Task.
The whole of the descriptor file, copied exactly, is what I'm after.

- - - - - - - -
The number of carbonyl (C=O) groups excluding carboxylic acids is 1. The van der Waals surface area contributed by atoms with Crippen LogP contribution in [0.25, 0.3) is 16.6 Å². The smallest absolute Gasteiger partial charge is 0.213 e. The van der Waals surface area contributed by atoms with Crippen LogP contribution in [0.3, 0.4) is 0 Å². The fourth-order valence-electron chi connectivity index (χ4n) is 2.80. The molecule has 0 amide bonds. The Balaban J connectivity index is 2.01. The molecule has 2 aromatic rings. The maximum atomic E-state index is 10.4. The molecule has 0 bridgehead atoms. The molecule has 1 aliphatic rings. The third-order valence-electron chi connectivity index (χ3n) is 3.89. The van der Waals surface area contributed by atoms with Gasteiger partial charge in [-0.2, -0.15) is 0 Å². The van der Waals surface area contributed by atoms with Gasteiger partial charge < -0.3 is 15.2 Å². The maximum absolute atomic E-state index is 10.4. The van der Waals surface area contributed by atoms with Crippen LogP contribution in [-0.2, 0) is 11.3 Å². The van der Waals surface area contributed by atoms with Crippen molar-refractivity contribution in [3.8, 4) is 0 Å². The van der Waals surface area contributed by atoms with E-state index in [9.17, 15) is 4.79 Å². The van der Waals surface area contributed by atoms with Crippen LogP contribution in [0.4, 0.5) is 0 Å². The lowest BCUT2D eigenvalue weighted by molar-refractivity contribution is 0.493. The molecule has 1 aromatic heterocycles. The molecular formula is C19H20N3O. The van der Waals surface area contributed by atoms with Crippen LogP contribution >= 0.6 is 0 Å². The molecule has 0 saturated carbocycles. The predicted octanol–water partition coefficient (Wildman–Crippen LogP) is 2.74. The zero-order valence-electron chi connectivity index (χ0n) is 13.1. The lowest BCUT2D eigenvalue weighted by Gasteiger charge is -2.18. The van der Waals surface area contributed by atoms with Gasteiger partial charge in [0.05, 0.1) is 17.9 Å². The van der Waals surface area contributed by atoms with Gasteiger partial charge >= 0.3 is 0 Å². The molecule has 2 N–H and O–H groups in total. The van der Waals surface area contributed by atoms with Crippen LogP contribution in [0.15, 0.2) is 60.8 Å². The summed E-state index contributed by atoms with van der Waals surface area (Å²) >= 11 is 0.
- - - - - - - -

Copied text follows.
The number of carbonyl (C=O) groups excluding carboxylic acids is 1. The van der Waals surface area contributed by atoms with Crippen LogP contribution in [0.25, 0.3) is 16.6 Å². The smallest absolute Gasteiger partial charge is 0.213 e. The van der Waals surface area contributed by atoms with Crippen LogP contribution in [0.3, 0.4) is 0 Å². The fourth-order valence-electron chi connectivity index (χ4n) is 2.80. The molecule has 0 amide bonds. The Balaban J connectivity index is 2.01. The molecule has 2 aromatic rings. The maximum atomic E-state index is 10.4. The molecule has 0 bridgehead atoms. The molecule has 1 aliphatic rings. The third-order valence-electron chi connectivity index (χ3n) is 3.89. The van der Waals surface area contributed by atoms with Gasteiger partial charge in [-0.2, -0.15) is 0 Å². The van der Waals surface area contributed by atoms with Gasteiger partial charge < -0.3 is 15.2 Å². The maximum absolute atomic E-state index is 10.4. The van der Waals surface area contributed by atoms with Crippen LogP contribution in [-0.2, 0) is 11.3 Å². The van der Waals surface area contributed by atoms with Crippen molar-refractivity contribution in [3.8, 4) is 0 Å². The van der Waals surface area contributed by atoms with E-state index in [9.17, 15) is 4.79 Å². The van der Waals surface area contributed by atoms with Crippen LogP contribution in [0.4, 0.5) is 0 Å². The lowest BCUT2D eigenvalue weighted by molar-refractivity contribution is 0.493. The molecule has 1 aromatic heterocycles. The molecular formula is C19H20N3O. The van der Waals surface area contributed by atoms with Crippen LogP contribution >= 0.6 is 0 Å². The molecule has 0 saturated carbocycles. The predicted octanol–water partition coefficient (Wildman–Crippen LogP) is 2.74. The zero-order valence-electron chi connectivity index (χ0n) is 13.1. The lowest BCUT2D eigenvalue weighted by Gasteiger charge is -2.18. The van der Waals surface area contributed by atoms with Gasteiger partial charge in [0.05, 0.1) is 17.9 Å². The van der Waals surface area contributed by atoms with Gasteiger partial charge >= 0.3 is 0 Å². The molecule has 2 N–H and O–H groups in total. The van der Waals surface area contributed by atoms with Crippen LogP contribution in [0.15, 0.2) is 60.8 Å². The summed E-state index contributed by atoms with van der Waals surface area (Å²) >= 11 is 0.